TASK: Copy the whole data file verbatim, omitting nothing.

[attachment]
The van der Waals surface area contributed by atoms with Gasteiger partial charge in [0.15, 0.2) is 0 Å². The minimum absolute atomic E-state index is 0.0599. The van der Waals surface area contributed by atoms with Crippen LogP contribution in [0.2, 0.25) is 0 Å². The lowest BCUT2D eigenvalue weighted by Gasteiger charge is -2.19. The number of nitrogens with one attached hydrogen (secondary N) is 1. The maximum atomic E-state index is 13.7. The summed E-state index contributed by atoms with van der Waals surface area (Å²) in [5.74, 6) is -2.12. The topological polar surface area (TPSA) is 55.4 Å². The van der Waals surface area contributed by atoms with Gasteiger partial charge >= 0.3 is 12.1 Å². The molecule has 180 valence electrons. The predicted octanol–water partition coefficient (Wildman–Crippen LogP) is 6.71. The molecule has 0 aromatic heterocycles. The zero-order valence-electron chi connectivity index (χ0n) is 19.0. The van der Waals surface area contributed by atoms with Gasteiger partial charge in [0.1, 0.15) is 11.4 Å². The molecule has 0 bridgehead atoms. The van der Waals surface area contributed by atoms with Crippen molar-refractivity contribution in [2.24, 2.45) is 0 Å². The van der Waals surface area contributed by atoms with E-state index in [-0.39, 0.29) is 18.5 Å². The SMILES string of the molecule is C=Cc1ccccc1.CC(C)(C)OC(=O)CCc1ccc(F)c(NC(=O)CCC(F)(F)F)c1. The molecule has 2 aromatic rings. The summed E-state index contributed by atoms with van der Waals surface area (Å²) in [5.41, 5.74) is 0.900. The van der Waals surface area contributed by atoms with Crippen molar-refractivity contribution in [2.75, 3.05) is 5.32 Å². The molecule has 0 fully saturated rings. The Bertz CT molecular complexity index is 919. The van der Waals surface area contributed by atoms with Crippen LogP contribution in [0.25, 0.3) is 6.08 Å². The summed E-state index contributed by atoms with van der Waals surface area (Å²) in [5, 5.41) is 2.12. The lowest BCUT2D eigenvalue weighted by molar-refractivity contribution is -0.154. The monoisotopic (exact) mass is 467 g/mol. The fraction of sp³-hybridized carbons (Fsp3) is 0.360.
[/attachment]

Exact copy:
The van der Waals surface area contributed by atoms with Gasteiger partial charge in [0.15, 0.2) is 0 Å². The minimum absolute atomic E-state index is 0.0599. The van der Waals surface area contributed by atoms with Crippen LogP contribution in [0.2, 0.25) is 0 Å². The lowest BCUT2D eigenvalue weighted by Gasteiger charge is -2.19. The number of nitrogens with one attached hydrogen (secondary N) is 1. The maximum atomic E-state index is 13.7. The summed E-state index contributed by atoms with van der Waals surface area (Å²) in [5.74, 6) is -2.12. The topological polar surface area (TPSA) is 55.4 Å². The van der Waals surface area contributed by atoms with Gasteiger partial charge >= 0.3 is 12.1 Å². The molecule has 180 valence electrons. The predicted octanol–water partition coefficient (Wildman–Crippen LogP) is 6.71. The molecule has 0 aromatic heterocycles. The zero-order valence-electron chi connectivity index (χ0n) is 19.0. The van der Waals surface area contributed by atoms with Gasteiger partial charge in [0.1, 0.15) is 11.4 Å². The molecule has 0 bridgehead atoms. The van der Waals surface area contributed by atoms with Crippen molar-refractivity contribution in [2.24, 2.45) is 0 Å². The van der Waals surface area contributed by atoms with E-state index in [-0.39, 0.29) is 18.5 Å². The SMILES string of the molecule is C=Cc1ccccc1.CC(C)(C)OC(=O)CCc1ccc(F)c(NC(=O)CCC(F)(F)F)c1. The molecule has 2 aromatic rings. The summed E-state index contributed by atoms with van der Waals surface area (Å²) in [5.41, 5.74) is 0.900. The van der Waals surface area contributed by atoms with Crippen molar-refractivity contribution in [2.75, 3.05) is 5.32 Å². The molecule has 0 fully saturated rings. The Bertz CT molecular complexity index is 919. The van der Waals surface area contributed by atoms with Crippen LogP contribution in [0.25, 0.3) is 6.08 Å². The summed E-state index contributed by atoms with van der Waals surface area (Å²) in [5, 5.41) is 2.12. The lowest BCUT2D eigenvalue weighted by molar-refractivity contribution is -0.154. The monoisotopic (exact) mass is 467 g/mol. The fraction of sp³-hybridized carbons (Fsp3) is 0.360.